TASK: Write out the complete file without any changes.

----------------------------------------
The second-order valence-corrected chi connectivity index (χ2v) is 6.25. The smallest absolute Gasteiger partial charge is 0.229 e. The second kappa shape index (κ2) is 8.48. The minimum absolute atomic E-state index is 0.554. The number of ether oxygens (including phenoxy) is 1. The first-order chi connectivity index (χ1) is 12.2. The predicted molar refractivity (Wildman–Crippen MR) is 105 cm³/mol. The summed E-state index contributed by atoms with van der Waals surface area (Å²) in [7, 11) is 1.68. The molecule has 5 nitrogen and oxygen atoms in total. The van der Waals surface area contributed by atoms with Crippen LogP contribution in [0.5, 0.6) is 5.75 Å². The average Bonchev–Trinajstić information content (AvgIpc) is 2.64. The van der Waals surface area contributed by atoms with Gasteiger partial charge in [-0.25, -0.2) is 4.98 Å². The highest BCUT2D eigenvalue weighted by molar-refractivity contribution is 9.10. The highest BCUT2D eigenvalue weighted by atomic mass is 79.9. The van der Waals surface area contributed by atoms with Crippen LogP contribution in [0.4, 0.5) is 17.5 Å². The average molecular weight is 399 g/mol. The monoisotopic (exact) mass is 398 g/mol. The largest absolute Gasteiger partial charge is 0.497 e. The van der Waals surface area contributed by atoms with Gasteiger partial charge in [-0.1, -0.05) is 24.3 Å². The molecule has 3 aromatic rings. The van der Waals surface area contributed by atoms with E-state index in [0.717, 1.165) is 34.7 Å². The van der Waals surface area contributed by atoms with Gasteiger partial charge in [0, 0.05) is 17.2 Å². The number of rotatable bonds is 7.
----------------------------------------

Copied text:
The second-order valence-corrected chi connectivity index (χ2v) is 6.25. The smallest absolute Gasteiger partial charge is 0.229 e. The second kappa shape index (κ2) is 8.48. The minimum absolute atomic E-state index is 0.554. The number of ether oxygens (including phenoxy) is 1. The first-order chi connectivity index (χ1) is 12.2. The predicted molar refractivity (Wildman–Crippen MR) is 105 cm³/mol. The summed E-state index contributed by atoms with van der Waals surface area (Å²) in [7, 11) is 1.68. The molecule has 5 nitrogen and oxygen atoms in total. The van der Waals surface area contributed by atoms with Crippen LogP contribution in [0.5, 0.6) is 5.75 Å². The average Bonchev–Trinajstić information content (AvgIpc) is 2.64. The van der Waals surface area contributed by atoms with Gasteiger partial charge in [-0.25, -0.2) is 4.98 Å². The highest BCUT2D eigenvalue weighted by molar-refractivity contribution is 9.10. The highest BCUT2D eigenvalue weighted by atomic mass is 79.9. The van der Waals surface area contributed by atoms with Crippen LogP contribution in [0.4, 0.5) is 17.5 Å². The average molecular weight is 399 g/mol. The monoisotopic (exact) mass is 398 g/mol. The largest absolute Gasteiger partial charge is 0.497 e. The van der Waals surface area contributed by atoms with Gasteiger partial charge in [-0.1, -0.05) is 24.3 Å². The molecule has 3 aromatic rings. The van der Waals surface area contributed by atoms with E-state index in [0.717, 1.165) is 34.7 Å². The van der Waals surface area contributed by atoms with Gasteiger partial charge in [0, 0.05) is 17.2 Å². The number of rotatable bonds is 7.